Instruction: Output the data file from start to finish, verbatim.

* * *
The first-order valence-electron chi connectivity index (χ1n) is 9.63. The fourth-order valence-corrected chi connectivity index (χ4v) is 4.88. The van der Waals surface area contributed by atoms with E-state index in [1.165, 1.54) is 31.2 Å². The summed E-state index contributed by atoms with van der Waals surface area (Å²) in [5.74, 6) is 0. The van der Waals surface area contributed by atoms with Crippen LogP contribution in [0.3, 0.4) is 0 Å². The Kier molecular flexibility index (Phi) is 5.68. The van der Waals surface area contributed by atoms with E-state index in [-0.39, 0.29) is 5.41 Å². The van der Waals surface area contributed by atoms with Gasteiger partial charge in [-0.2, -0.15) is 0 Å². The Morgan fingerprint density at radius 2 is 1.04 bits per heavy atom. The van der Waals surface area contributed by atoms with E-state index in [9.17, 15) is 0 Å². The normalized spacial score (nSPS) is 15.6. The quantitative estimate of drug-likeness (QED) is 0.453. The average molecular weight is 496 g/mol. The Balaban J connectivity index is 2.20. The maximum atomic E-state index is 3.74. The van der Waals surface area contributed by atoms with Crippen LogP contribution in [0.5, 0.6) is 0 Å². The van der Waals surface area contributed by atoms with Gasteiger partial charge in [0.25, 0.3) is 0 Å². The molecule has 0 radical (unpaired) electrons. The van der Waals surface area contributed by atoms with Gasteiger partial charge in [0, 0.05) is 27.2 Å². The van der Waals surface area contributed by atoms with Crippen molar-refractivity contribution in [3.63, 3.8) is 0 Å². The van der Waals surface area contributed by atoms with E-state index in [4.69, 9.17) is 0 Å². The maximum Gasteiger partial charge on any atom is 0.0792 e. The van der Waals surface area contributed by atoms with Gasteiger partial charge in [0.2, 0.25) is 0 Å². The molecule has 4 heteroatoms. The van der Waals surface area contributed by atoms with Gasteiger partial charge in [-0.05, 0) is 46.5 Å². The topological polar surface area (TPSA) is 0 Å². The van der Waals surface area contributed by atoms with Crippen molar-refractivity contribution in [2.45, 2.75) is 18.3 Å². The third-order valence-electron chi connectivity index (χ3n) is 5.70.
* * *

The first-order valence-electron chi connectivity index (χ1n) is 9.63. The fourth-order valence-corrected chi connectivity index (χ4v) is 4.88. The van der Waals surface area contributed by atoms with E-state index in [1.165, 1.54) is 31.2 Å². The summed E-state index contributed by atoms with van der Waals surface area (Å²) in [5.74, 6) is 0. The van der Waals surface area contributed by atoms with Crippen LogP contribution in [0.3, 0.4) is 0 Å². The Kier molecular flexibility index (Phi) is 5.68. The van der Waals surface area contributed by atoms with E-state index in [-0.39, 0.29) is 5.41 Å². The van der Waals surface area contributed by atoms with Gasteiger partial charge in [-0.2, -0.15) is 0 Å². The Morgan fingerprint density at radius 2 is 1.04 bits per heavy atom. The van der Waals surface area contributed by atoms with E-state index in [9.17, 15) is 0 Å². The normalized spacial score (nSPS) is 15.6. The quantitative estimate of drug-likeness (QED) is 0.453. The average molecular weight is 496 g/mol. The Balaban J connectivity index is 2.20. The maximum atomic E-state index is 3.74. The van der Waals surface area contributed by atoms with Crippen LogP contribution in [0.5, 0.6) is 0 Å². The van der Waals surface area contributed by atoms with Gasteiger partial charge in [0.25, 0.3) is 0 Å². The molecule has 0 radical (unpaired) electrons. The van der Waals surface area contributed by atoms with Gasteiger partial charge in [0, 0.05) is 27.2 Å². The van der Waals surface area contributed by atoms with Crippen molar-refractivity contribution in [3.63, 3.8) is 0 Å². The van der Waals surface area contributed by atoms with E-state index in [4.69, 9.17) is 0 Å². The maximum Gasteiger partial charge on any atom is 0.0792 e. The van der Waals surface area contributed by atoms with Gasteiger partial charge in [0.2, 0.25) is 0 Å². The molecule has 4 heteroatoms. The van der Waals surface area contributed by atoms with Gasteiger partial charge in [-0.05, 0) is 46.5 Å². The topological polar surface area (TPSA) is 0 Å². The van der Waals surface area contributed by atoms with Crippen molar-refractivity contribution in [2.45, 2.75) is 18.3 Å². The third-order valence-electron chi connectivity index (χ3n) is 5.70.